The second major failure of the film is the non-specific use of context, whether setting, time period, or soundtrack. This makes Atomic Blonde play like a film about 1989 made by someone whose only knowledge of the period comes from a generic movie from the 80s or a random New Order record; the film lacks any genuine engagement or affection for the time period and setting. This mutes the actual function of nostalgia in the film. A good nostalgia piece would mine the specifics of the time to evoke a bygone era. Unfortunately, this film feels unmoored in time. The obviously CGI backdrops and generic tourist shots of Berlin evoke nothing more than a Cold War video game. Framing the whole story around the fall of the Berlin Wall, a major world event that means a lot to many people, comes across as a crass marker of time, adding nothing to the story, and even borders on being an offensive manipulation of history.

The soundtrack is especially egregious on this count. Multiple New Order cuts are used, but they fail to evoke the correct sense of time. I was alive in 1989, by the way, and little in this film evokes the feel of the era, from either my own experiences or other works of art. This was the summer of Batman, of Michael Jackson’s Bad, but the film wants to use signifiers from the first half of the decade for the most part. With regard to New Order, the “Blue Monday” 12-inch mix came out in 1983, and by 1989 the band had moved on to new different sounds, influenced by their time in Ibiza. I find this lack of specificity is distracting. Is a character flying to London? Cue The Clash’s “London Calling.” Also, just because it’s in the 1980s and set in Germany, doesn’t mean you have to use Nena’s “99 Luftballons” multiple times. Oh yeah, that song is from 1983 too. Perhaps the film should have been set in that year, but then the film couldn’t have mined the aforementioned Fall of the Berlin Wall window-dressing. The film’s use of popular culture reflects not a nostalgia fetishist’s desire for detail and deep-cuts (see for instance, Edgar Wright’s amazing soundtrack for Baby Driver as a counterpoint), but the shallowest signifiers of time and place that actually unmoor the film from its setting and time, rather than anchor it.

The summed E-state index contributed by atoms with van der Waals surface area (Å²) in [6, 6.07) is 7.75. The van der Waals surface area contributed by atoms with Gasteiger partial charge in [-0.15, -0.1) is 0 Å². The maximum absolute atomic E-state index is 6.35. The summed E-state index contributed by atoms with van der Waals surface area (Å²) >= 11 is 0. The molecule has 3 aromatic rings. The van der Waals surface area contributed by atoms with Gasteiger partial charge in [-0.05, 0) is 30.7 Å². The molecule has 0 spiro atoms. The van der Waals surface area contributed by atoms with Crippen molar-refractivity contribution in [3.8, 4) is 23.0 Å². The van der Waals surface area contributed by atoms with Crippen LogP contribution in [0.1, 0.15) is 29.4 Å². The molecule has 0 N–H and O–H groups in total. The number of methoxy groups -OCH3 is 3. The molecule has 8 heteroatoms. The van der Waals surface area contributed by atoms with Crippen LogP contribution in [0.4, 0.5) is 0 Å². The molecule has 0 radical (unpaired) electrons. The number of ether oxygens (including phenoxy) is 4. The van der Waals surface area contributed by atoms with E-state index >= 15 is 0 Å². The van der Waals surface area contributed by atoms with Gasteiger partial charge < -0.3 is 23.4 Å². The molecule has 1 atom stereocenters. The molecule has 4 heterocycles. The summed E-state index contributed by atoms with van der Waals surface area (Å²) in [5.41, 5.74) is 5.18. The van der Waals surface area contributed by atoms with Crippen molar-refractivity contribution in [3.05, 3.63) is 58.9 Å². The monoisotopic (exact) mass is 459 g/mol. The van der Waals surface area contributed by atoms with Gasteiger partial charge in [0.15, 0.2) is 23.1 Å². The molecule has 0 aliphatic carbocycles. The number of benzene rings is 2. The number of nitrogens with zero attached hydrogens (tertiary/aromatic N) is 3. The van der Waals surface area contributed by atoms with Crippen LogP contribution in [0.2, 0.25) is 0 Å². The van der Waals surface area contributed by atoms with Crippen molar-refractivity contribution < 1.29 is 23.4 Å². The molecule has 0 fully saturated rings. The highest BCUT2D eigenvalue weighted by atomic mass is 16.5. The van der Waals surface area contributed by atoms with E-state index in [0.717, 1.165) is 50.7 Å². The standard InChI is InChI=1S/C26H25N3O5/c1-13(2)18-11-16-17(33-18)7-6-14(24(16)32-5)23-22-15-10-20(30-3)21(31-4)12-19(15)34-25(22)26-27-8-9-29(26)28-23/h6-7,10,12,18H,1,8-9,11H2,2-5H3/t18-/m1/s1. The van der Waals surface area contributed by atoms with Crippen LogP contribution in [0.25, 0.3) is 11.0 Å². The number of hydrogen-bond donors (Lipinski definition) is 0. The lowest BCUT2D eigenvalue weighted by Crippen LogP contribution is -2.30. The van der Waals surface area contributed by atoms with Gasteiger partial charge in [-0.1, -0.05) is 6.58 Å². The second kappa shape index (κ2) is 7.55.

Perhaps I’m too harsh on the film. Perhaps instead the film speaks precisely to the nostalgia of the postmodern invoked by theorists like Frederic Jameson, who identified how postermodern nostalgia was defined by pastiche and a lack of historicity. Here, we may paraphrase Jameson’s diagnosis of postmodernity and see that the relationship between the history projected on screen for our entertainment is completely divorced from the lived experience of the era, of the everyday life of those who experienced that time and who care about it.

Don’t get me wrong. I love a good genre pastiche and I’m a sucker for a well-curated soundtrack. I don’t need every historically set film to be “accurate.” In fact, there’s a telling bit in one early scene in Atomic Blonde when David Bowie’s “Cat People (Putting Out the Fire)” is used. That song was used to great effect in Tarantino’s Inglourious Basterds, though it was written for Paul Schrader’s 1982 remake of Cat People. This film uses the cue, only to trade on the secondhand cool of Tarantino’s film. But Atomic Blonde knows only that people like that song in that context, but not why. The film certainly doesn’t go about integrating its pastiche into a satisfying piece of entertainment. In the end, Atomic Blonde is sunk in its botched execution. I can imagine a successful version of this story that I would have loved. Sadly, the sting of unrealized potential makes Atomic Blonde a shockingly disappointing film.

3 out of 10

Atomic Blonde (USA, 2017)

Directed by David Leitch; screenplay by Kurt Johnstad, based on the comic series The Coldest City by Antony Johnston; starring Charlize Theron, James McAvoy, Toby Jones, John Goodman, Eddie Marsan, Til Schweiger, Sofia Boutella, Bill Skarsgård.